You’ve got to figure out which field you’d like to focus on, which field suits your skillset, and which field piques your interest the most. Let me repeat that last bit: which field piques your interest…the most.
The work, at this stage, involves searching out those opportunities that can help you grow. Don’t cast aside the Spam and Ramen noodles just yet. You’ll be needing those a while.
5. You’ll feel like a rookie for quite some time.
And that’s okay! First, you are a rookie. Second, that’s how you’ll grow. You have to start somewhere. There’s so much to learn about all these fields, and there will always — always — be more to learn. Even senior folks are continually improving their skills.
That said, don’t allow yourself to succumb to the dreaded imposter syndrome. You are not the first to feel like this and certainly not the last. You are a UX professional, you can do the work, and you will (eventually) succeed.
Just remember you’re not alone in this.
So where do you go from here?
These are just a few (of the many) lessons I learned while transitioning into UX. Some of them you may find helpful, some of them you may not. There’s no one-size-fits-all method that works. Take what seems right for you, and know that I’m rooting for you from the sidelines. We all are.
I could have never made this transition without the support and encouragement of my dear wife, as well as the time and goodwill of the many UX writers who helped me out along the way. They are such a kind and collaborative bunch.
Maybe the most important lesson I learned while transitioning is to reach out to people. We’ve been where you are, and we’re always willing to help. Don’t give up! I did it at 49 and landed a job at 50. If I had listened to the doubts in my head I would have never done it, so feel the fear and do it anyway!
Six lessons Harry learned during the job search
The following section was contributed by Harry Oaten, UX Writing Fundamentals graduate
Reading the blog posts of others — usually, the ones who have successfully found work after transitioning from some other career — it’s easy to get the impression that, with the right attitude, landing a job in the world of UX is simplicity itself. I get the feeling that this is not the case for many people.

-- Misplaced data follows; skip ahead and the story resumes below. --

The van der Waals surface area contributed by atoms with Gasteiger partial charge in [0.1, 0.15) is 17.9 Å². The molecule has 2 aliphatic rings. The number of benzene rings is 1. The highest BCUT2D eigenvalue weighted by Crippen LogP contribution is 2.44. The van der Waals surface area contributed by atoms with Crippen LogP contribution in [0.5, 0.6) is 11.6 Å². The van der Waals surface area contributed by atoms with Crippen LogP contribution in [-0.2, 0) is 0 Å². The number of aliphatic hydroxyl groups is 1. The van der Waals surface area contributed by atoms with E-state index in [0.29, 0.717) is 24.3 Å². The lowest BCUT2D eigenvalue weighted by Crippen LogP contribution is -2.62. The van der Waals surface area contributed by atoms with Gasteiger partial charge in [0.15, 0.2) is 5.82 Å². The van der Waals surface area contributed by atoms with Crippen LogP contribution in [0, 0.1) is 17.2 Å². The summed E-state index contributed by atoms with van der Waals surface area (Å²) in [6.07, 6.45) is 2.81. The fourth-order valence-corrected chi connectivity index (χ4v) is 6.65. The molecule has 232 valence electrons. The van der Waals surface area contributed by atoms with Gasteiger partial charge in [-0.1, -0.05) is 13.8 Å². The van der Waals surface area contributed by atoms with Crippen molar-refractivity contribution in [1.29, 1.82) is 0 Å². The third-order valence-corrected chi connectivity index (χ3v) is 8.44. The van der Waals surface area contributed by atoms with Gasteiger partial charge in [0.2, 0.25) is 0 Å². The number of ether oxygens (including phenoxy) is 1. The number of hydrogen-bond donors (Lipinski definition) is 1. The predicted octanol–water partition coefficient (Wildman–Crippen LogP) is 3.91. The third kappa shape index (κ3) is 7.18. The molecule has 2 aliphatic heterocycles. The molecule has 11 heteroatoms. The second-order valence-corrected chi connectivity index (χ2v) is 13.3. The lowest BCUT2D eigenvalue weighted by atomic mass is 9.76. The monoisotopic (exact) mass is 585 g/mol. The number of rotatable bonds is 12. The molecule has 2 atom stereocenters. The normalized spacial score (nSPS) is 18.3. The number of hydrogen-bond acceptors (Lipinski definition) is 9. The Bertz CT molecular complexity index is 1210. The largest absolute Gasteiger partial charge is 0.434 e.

Here are the six things, that after over a year of job searching, I’ve learned the hard way:
1. Certificates may get you more interviews but may not be enough to get you the job
Back at the beginning of my UX job hunt, I repeatedly read in various blogs and forums that certificates weren’t necessary for a job in UX — be it research, design, or writing.
I can say with some high degree of certainty, that this isn’t the case if you’re just starting out. The number of interviews I’ve received has been in direct correlation with the number of certificates I’ve gained over the last year.
Not all certificates are created equal though. I got noticeably more attention to my LinkedIn profile after gaining:
- The Professional Diploma in UX Design with the superlative UX Design Institute
- The Professional UX Writing Certificate with the awesome UX Writers Collective
- The Introduction to Web Accessibility with the fantastic W3C
Both the diploma and professional UX writing certificate helped me create really nice material for my portfolio. However…
2. Case studies from courses may not be enough to land the job
Although the upskilling and certificates have landed me more interviews, I’ve still lost jobs to “more experienced candidates.” In fact, this has been the consistent feedback from every interview so far — well, those that have bothered to give feedback (I’ll get to that in point number four).
Some feedback explicitly said how, although I show understanding of the fundamentals of UX writing via courses and speculative work, I don’t have on-the-job experience. The expression Catch 22 fits perfectly here — you can’t get on-the-job experience without a job, but you can’t get a job without on-the-job experience.
I’ve done some volunteer work helping a designer friend with UX copy but found employers only take this type of work seriously if you were part of a full product team.
Many blogs and career coaches have suggested wrapping past work experience in a UX context, but…
3. If your past work experience isn’t within a UX team, it might not count for much